Property investment tip 44: How the Buy to Let tax relief changes could decrease your rental profits

How the Buy to Let tax relief changes will impact your property income

You must know about changes to the Buy to Let tax relief if you own, or want to purchase an investment property in the UK. Changes to this tax relief affect your property income and profit.

Firstly, a Buy to Let is an investment property that is rented to tenants. Landlords cannot live in their Buy to Let property.

Changes to the Buy to Let tax relief 

Before April 2017, landlords could claim their mortgage interest and finance costs (mortgage fees and fees for purchasing furnishing) as a tax deduction. And so, the higher your mortgage interest and finance costs were, the more tax deduction you could claim. Thus, higher earning landlords paid less tax on their property income.

The U.K Government declared that this was not a ‘fair system’ as higher earning landlords were claiming more tax reliefs. And so, in April 2017, the U.K. introduced new laws to gradually replace the tax deduction on mortgage interest and finance costs, with the basic income tax rate. These changes will be phased over a four year period.

The basic income tax rate is same tax your employer deducts from your salary. At time of writing, you pay a 20% tax on income between £11,851 to £46,350. For higher earners, you pay an additional 40% tax on an income between £46,351 to £150,000.

The basic income tax system is not favourable for property investors because the more you earn, the more tax you pay. Whereas, under the old Buy to Let tax relief system, the higher your mortgage interest and finance costs were, the less tax you paid.

Below is a case study of how the Buy to Let tax changes has affected one landlord’s property income.

How the Buy to Let tax changes could decrease your rental profits

Jennifer earns a salary of £35,000 and a rental income of £18,000 per annum. Her mortgage interest is £8,000 per year, and she claims £2,000 on allowable expenses.

Allowable expenses include council tax, insurance, letting fees, ground tax, gas and electricity, accounting fees and other costs that are spent solely for the purpose of renting the property out.

Here is a graph demonstrating how the Buy to Let tax changes affect Jennifer’s property income each year:

 Before April 2017April 2017 / 2018April 2018 / 2019April 2019 / 2020April 2020 / 2021
Employment income £35,000£35,000£35,000£35,000£35,000
Rental income£18,000£18,000£18,000£18,000£18,000
Deduct mortgage interest and finance costs - £8,000 (100% of the interest and finance cost is tax deductible)- £6,000 (Only 75% of the interest and finance costs are now tax deductible)- £4,000 (Only 50% of the interest and finance costs are now tax deductible)- £2,000 (Only 25% of the interest and finance costs are now tax deductible)- £0 (The interest and finance costs are no longer tax deductible)
Deduct allowable expenses- £2,000- £2,000- £2,000- £2,000- £2,000
Taxable income £43,000£45,000£47,000£49,000£51,000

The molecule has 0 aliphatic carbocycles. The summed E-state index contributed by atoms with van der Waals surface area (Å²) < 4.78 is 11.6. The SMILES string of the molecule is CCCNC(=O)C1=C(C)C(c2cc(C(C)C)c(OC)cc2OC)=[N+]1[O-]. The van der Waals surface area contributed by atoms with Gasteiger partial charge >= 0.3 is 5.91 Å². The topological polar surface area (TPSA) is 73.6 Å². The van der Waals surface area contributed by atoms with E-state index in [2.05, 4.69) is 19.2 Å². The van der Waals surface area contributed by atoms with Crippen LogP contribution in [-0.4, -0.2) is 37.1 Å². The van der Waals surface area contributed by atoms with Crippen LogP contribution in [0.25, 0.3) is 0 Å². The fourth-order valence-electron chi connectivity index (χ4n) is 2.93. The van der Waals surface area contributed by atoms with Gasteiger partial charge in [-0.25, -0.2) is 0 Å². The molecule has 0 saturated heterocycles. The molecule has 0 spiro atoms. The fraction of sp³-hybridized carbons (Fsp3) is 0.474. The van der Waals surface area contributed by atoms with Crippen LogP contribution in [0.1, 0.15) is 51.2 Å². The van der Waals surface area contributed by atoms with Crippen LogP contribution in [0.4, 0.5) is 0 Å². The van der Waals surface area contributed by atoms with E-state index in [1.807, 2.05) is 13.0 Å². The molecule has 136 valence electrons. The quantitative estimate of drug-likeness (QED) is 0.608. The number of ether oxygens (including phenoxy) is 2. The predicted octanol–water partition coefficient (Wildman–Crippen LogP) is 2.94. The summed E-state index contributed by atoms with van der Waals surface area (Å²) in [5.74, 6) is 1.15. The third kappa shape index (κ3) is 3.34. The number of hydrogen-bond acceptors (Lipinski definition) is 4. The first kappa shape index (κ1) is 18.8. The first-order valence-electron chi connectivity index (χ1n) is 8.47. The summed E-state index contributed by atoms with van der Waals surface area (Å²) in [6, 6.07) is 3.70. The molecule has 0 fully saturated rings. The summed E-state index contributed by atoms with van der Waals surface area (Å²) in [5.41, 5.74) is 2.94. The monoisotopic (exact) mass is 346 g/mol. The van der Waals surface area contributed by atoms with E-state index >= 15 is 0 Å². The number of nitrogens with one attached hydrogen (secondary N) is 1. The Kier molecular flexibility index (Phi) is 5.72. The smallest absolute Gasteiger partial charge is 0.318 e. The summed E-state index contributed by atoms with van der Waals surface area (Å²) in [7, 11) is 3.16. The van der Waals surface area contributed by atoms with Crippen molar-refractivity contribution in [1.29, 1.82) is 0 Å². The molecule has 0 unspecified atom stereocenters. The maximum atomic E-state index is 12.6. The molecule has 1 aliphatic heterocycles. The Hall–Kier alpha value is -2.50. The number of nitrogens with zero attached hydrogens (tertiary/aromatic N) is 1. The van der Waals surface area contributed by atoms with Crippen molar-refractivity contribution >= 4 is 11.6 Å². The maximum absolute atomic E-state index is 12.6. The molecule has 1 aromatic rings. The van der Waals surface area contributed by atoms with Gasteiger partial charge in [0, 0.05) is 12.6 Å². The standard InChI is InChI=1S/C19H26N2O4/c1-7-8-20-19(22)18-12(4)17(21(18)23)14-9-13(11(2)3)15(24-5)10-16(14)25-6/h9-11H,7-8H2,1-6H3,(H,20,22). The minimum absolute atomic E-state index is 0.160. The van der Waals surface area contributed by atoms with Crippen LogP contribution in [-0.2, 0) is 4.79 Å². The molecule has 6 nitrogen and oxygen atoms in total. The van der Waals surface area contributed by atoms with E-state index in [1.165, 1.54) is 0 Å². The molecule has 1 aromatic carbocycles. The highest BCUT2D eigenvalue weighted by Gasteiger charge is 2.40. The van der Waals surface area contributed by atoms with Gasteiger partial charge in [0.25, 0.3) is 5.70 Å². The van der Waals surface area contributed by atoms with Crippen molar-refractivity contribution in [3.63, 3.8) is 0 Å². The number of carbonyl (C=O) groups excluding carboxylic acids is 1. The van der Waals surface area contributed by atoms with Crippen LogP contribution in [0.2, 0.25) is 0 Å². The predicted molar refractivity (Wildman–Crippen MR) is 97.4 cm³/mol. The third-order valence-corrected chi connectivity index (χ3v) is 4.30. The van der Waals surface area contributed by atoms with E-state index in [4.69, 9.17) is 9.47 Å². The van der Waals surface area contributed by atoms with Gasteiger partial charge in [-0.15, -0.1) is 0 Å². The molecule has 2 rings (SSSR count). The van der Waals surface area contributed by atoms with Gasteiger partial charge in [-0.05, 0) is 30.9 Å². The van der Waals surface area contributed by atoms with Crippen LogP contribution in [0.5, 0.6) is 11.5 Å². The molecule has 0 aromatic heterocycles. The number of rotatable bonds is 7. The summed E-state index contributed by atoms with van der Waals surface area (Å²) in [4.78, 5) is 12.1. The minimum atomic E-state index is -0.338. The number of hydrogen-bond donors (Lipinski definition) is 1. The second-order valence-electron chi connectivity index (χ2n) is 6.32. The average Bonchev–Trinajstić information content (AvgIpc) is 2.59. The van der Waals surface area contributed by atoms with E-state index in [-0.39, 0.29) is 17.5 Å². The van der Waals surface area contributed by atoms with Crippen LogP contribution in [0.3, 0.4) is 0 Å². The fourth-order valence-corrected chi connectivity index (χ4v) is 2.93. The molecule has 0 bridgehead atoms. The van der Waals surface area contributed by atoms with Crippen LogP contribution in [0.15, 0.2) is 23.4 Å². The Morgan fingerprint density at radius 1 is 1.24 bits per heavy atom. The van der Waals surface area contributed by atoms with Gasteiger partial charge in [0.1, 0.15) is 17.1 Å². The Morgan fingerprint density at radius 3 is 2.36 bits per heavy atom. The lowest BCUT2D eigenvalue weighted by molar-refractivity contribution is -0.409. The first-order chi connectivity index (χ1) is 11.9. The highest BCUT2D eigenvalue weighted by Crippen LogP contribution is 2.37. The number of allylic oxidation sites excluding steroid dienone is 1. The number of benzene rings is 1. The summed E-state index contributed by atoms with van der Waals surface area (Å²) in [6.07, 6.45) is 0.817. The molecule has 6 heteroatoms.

Tax owed (Tax is calculated at the basic income tax rate)£6,230.00 (Less tax is paid because the interest and finance costs are 100% tax deductible)£6,630.00 (More tax is paid as only 75% of the interest and finance costs are now tax deductible. The remaining 25% of her income is now taxed at the basic tax rate.)£7,160.00 (More tax is paid as only 50% of the interest and finance costs are now tax deductible. The remaining 50% of her income is now taxed at the basic tax rate.)£7,960.00 (More tax is paid as only 25% of the interest and finance costs are now tax deductible. The remaining 75% of her income is now taxed at the basic tax rate.)£8,760.00 (More tax is paid than previous years as 100% of her income is now taxed at the basic tax rate)

According to the above graph, Jennifer’s taxable income and tax owed increases each year under the Buy to Let tax changes. Like Jennifer, many property investors will be pushed into a higher tax bracket, especially if you have more sources of personal income, such as pensions, shares, businesses, etc.

Is the Buy to let tax changes really creating a fair system? Obviously, no one wants to pay more tax, including myself.

However, like death, tax is non-avoidable. Don’t waste your time over-analysing the implications of the tax relief changes. Instead, focus more on managing your cashflow, as you will have to pay more taxes in the coming years.

So, do you think changes to the Buy to Let tax creates a fairer system? 

Sign up for more weekly property investment tips.


Hi, my name is Jude Little, also known as ‘Big Sister Jude’. I am a comic artist and a property investor. I bought my first property at 26 and ended up owning four properties in Australia and the UK by 30. I created this blog to help millions of people, like my little brother and little sister, who want to climb the property ladder but lack the knowledge and confidence on how to get there.

Leave a Reply

Your email address will not be published. Required fields are marked *

Post comment

All original content on these pages is fingerprinted and certified by Digiprove